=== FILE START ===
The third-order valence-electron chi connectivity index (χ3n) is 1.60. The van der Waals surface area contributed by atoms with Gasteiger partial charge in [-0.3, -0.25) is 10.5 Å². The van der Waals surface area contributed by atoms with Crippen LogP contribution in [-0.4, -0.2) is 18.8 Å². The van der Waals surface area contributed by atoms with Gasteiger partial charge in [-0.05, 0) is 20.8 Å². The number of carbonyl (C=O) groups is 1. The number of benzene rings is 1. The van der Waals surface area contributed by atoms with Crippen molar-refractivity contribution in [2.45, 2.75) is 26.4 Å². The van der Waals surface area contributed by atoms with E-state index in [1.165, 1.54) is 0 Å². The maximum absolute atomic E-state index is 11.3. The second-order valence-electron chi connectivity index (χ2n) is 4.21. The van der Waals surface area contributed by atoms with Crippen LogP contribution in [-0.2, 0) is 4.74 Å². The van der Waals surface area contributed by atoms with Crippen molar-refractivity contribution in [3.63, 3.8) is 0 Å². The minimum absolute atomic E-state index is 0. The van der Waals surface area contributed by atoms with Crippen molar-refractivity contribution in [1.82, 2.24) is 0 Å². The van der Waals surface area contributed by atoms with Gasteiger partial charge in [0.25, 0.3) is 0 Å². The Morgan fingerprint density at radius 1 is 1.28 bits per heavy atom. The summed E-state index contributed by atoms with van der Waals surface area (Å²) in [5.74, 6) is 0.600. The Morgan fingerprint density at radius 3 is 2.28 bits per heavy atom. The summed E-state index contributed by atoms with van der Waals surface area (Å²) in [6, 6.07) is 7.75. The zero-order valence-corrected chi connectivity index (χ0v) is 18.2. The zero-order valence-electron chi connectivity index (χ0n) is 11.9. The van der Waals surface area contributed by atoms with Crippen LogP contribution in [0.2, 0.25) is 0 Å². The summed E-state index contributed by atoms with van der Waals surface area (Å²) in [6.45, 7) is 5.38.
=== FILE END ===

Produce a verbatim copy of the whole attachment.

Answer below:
The third-order valence-electron chi connectivity index (χ3n) is 1.60. The van der Waals surface area contributed by atoms with Gasteiger partial charge in [-0.3, -0.25) is 10.5 Å². The van der Waals surface area contributed by atoms with Crippen LogP contribution in [-0.4, -0.2) is 18.8 Å². The van der Waals surface area contributed by atoms with Gasteiger partial charge in [-0.05, 0) is 20.8 Å². The number of carbonyl (C=O) groups is 1. The number of benzene rings is 1. The van der Waals surface area contributed by atoms with Crippen molar-refractivity contribution in [2.45, 2.75) is 26.4 Å². The van der Waals surface area contributed by atoms with E-state index in [1.165, 1.54) is 0 Å². The maximum absolute atomic E-state index is 11.3. The second-order valence-electron chi connectivity index (χ2n) is 4.21. The van der Waals surface area contributed by atoms with Crippen LogP contribution in [-0.2, 0) is 4.74 Å². The van der Waals surface area contributed by atoms with Crippen molar-refractivity contribution in [3.63, 3.8) is 0 Å². The minimum absolute atomic E-state index is 0. The van der Waals surface area contributed by atoms with Crippen molar-refractivity contribution in [1.82, 2.24) is 0 Å². The van der Waals surface area contributed by atoms with Gasteiger partial charge in [0.25, 0.3) is 0 Å². The Morgan fingerprint density at radius 1 is 1.28 bits per heavy atom. The summed E-state index contributed by atoms with van der Waals surface area (Å²) in [5.74, 6) is 0.600. The Morgan fingerprint density at radius 3 is 2.28 bits per heavy atom. The summed E-state index contributed by atoms with van der Waals surface area (Å²) in [6, 6.07) is 7.75. The zero-order valence-corrected chi connectivity index (χ0v) is 18.2. The zero-order valence-electron chi connectivity index (χ0n) is 11.9. The van der Waals surface area contributed by atoms with Crippen LogP contribution in [0.2, 0.25) is 0 Å². The summed E-state index contributed by atoms with van der Waals surface area (Å²) in [6.45, 7) is 5.38.